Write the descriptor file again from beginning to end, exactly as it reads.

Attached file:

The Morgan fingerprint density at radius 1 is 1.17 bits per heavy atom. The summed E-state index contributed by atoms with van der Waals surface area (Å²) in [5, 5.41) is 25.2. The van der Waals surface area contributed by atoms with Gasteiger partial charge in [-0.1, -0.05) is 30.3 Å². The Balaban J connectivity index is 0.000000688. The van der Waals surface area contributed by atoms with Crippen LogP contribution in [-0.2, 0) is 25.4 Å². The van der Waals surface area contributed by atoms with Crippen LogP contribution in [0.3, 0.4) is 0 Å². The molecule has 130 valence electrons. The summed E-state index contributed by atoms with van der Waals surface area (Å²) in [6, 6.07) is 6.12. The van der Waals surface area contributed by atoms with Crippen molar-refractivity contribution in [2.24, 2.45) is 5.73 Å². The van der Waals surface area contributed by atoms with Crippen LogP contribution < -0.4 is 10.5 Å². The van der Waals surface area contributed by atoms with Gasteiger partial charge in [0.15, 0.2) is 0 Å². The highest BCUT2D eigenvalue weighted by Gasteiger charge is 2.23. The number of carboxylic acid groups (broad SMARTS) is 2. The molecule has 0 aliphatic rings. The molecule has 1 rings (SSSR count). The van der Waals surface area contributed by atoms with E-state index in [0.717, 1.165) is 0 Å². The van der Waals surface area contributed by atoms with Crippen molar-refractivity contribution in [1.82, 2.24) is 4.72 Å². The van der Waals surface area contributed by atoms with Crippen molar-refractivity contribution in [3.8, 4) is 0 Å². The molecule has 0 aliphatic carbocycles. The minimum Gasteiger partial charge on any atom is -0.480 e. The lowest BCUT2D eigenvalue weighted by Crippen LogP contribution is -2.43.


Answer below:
The Morgan fingerprint density at radius 1 is 1.17 bits per heavy atom. The summed E-state index contributed by atoms with van der Waals surface area (Å²) in [5, 5.41) is 25.2. The van der Waals surface area contributed by atoms with Gasteiger partial charge in [-0.1, -0.05) is 30.3 Å². The Balaban J connectivity index is 0.000000688. The van der Waals surface area contributed by atoms with Crippen LogP contribution in [-0.2, 0) is 25.4 Å². The van der Waals surface area contributed by atoms with Crippen LogP contribution in [0.3, 0.4) is 0 Å². The molecule has 130 valence electrons. The summed E-state index contributed by atoms with van der Waals surface area (Å²) in [6, 6.07) is 6.12. The van der Waals surface area contributed by atoms with Crippen molar-refractivity contribution in [2.24, 2.45) is 5.73 Å². The van der Waals surface area contributed by atoms with Crippen LogP contribution < -0.4 is 10.5 Å². The van der Waals surface area contributed by atoms with Gasteiger partial charge in [0.15, 0.2) is 0 Å². The highest BCUT2D eigenvalue weighted by Gasteiger charge is 2.23. The number of carboxylic acid groups (broad SMARTS) is 2. The molecule has 0 aliphatic rings. The molecule has 1 rings (SSSR count). The van der Waals surface area contributed by atoms with E-state index in [0.717, 1.165) is 0 Å². The van der Waals surface area contributed by atoms with Crippen molar-refractivity contribution in [1.82, 2.24) is 4.72 Å². The van der Waals surface area contributed by atoms with Crippen molar-refractivity contribution in [3.8, 4) is 0 Å². The molecule has 0 aliphatic carbocycles. The minimum Gasteiger partial charge on any atom is -0.480 e. The lowest BCUT2D eigenvalue weighted by Crippen LogP contribution is -2.43.